The Commons Masthead

Fighting fire with fire

Laura Peppas

Controlled burning in the ACT

Every so often outside of Canberra’s bushfire season, Nadia Rhodes will jump in a helicopter and order the start of a fire.

From up high, the park ranger has an aerial view of the blaze before her, and is able to supervise a careful, strategic process of hazard reduction burns designed to protect Canberra, its wildlife and native vegetation from potentially devastating bushfires.

Often confused with “back-burning”, which is a last-resort measure to stop wildfire from burning out specific areas, hazard reduction or controlled burning is conducted during the cooler months to reduce fuel buildup and decrease the likelihood of serious hotter fires.

Nadia, as the park ranger and aerial fire manager for the ACT Parks and Conservation Service, has a key role in monitoring fire behaviour during Canberra’s controlled burns.

“It’s my role to do a lot of intelligence gathering while I’m in the helicopter, working out where the fire can go to our benefit,” she says.

“There’s more to fire than just putting it out with water, there’s a science behind its behaviour. It’s about precision implementation of the burn plan to meet objectives. I’ll look at where the fire crew is placed, whether the smoke is becoming too intense, and where the fire is headed. Because I’m right above, I get the bigger picture.”

Controlled burns aim to reduce the intensity of subsequent fires at the same place by removing fine surface fuels such as leaf litter. Reducing these hazards increases the window of opportunity for fire fighters to control bushfires, as high fuel loads in a bushfire burn faster and hotter, and destroy more of the environment.

“Controlled burns used to be more common in spring, but Autumn has become a more popular time as it allows the vegetation more time to grow back properly, so that’s why people may have been noticing more smoke in Canberra in the last few weeks,” Nadia says.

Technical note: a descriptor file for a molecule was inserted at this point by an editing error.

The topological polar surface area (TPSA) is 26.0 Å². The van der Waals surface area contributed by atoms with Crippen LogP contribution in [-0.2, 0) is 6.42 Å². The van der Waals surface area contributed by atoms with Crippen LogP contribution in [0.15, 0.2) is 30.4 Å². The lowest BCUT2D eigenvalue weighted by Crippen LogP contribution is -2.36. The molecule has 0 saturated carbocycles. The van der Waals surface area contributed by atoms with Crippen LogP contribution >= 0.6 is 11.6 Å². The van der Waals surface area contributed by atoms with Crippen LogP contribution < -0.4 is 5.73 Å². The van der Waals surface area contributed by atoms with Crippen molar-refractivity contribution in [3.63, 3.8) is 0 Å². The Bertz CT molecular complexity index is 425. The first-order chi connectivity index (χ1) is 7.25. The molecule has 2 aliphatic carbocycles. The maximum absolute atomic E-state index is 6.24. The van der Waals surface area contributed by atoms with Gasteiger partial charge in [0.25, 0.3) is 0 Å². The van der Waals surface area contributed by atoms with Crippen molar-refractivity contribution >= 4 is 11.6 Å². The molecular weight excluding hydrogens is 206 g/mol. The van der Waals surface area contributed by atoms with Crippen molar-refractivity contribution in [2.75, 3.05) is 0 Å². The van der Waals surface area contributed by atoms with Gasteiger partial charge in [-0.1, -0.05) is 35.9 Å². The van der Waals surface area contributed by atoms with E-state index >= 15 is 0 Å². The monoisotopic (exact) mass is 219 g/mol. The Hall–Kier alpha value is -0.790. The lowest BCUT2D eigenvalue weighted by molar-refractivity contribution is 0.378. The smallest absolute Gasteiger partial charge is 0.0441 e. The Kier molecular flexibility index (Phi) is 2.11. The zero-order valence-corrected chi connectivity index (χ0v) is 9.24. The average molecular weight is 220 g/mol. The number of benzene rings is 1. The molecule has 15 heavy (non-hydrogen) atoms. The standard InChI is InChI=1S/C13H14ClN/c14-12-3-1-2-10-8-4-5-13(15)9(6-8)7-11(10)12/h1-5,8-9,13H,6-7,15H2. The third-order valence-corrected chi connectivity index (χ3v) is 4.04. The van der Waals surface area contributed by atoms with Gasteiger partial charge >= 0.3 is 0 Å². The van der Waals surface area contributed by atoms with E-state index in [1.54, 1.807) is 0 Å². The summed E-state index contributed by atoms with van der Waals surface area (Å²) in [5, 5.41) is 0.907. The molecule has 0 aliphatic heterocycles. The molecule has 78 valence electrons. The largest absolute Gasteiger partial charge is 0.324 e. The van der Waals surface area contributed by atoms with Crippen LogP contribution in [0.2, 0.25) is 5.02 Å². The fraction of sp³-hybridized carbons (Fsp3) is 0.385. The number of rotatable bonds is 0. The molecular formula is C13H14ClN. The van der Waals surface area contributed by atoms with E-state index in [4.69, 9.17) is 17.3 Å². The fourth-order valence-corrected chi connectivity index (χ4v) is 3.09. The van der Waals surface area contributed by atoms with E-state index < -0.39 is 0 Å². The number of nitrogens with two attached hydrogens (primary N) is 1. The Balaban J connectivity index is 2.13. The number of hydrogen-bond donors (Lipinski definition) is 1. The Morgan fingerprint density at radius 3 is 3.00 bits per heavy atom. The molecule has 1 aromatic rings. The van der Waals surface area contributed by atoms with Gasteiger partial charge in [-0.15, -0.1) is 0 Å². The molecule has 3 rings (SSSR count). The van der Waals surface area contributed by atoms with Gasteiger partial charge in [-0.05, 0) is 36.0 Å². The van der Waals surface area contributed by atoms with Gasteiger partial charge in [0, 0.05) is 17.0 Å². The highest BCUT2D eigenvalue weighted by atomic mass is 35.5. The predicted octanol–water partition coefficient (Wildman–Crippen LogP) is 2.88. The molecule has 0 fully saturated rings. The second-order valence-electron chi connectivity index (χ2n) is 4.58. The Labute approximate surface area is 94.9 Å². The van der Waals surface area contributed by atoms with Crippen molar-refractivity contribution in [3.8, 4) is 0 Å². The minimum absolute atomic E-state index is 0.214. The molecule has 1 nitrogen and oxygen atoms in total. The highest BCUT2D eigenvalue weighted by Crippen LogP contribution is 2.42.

More burns are scheduled in and around Canberra over the next few weeks, including a particularly large burn of over 2000 hectares around Honeysuckle Creek on 9 April, weather permitting.

Nadia, who also works as a firefighter for the rural fire service, says it’s important for the public not to be alarmed when controlled burning is taking place.

“People are encouraged to keep an eye on our website for information on when controlled burns are scheduled,” she says.

“We also usually encourage those with asthma to stay indoors while smoke is particularly heavy.

“If we feel a fire is getting too hot or intense, the pilot will pick up water we’ve got placed strategically in dams and he cools the fire down so it starts backing down and loses its intensity. Sometimes we get stopovers if the fire escapes out of the are that rarely happens as we do it in such a controlled manner. Fire crews continue to patrol and monitor the area until no smoke is visible for 24 hours – our most important factor is the safety of the public.”

It’s a precise process, says Nadia, because all the elements must come together for the controlled burn to take place.

“We need it to be done with the right weather conditions, the right moisture in the air, to make sure the grasses in the shrubs have enough moisture so it doesn’t burn everything,” she says.

“During the burn we aim to achieve a mosaic burn pattern so that all the little critters have enough time to get into safe areas. We do this strategically in areas where fuel is quite high as it means if a wildfire does happen and it reaches these areas, there’s nowhere for it to burn.”

For more information on controlled burning, please visit http://www.tams.act.gov.au/parks-recreation/bushfire_management/prescribed-burns .

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Laura Peppas

Laura Peppas is HerCanberra's senior journalist and communications manager and is the Editor of Unveiled, HerCanberra's wedding magazine. She is enjoying uncovering all that Canberra has to offer, meeting some intriguing locals and working with a pretty awesome bunch of women. Laura has lived in Canberra for most of her life and when she's not writing fervently she enjoys pursuing her passion for travel, reading, online shopping and chai tea. More about the Author

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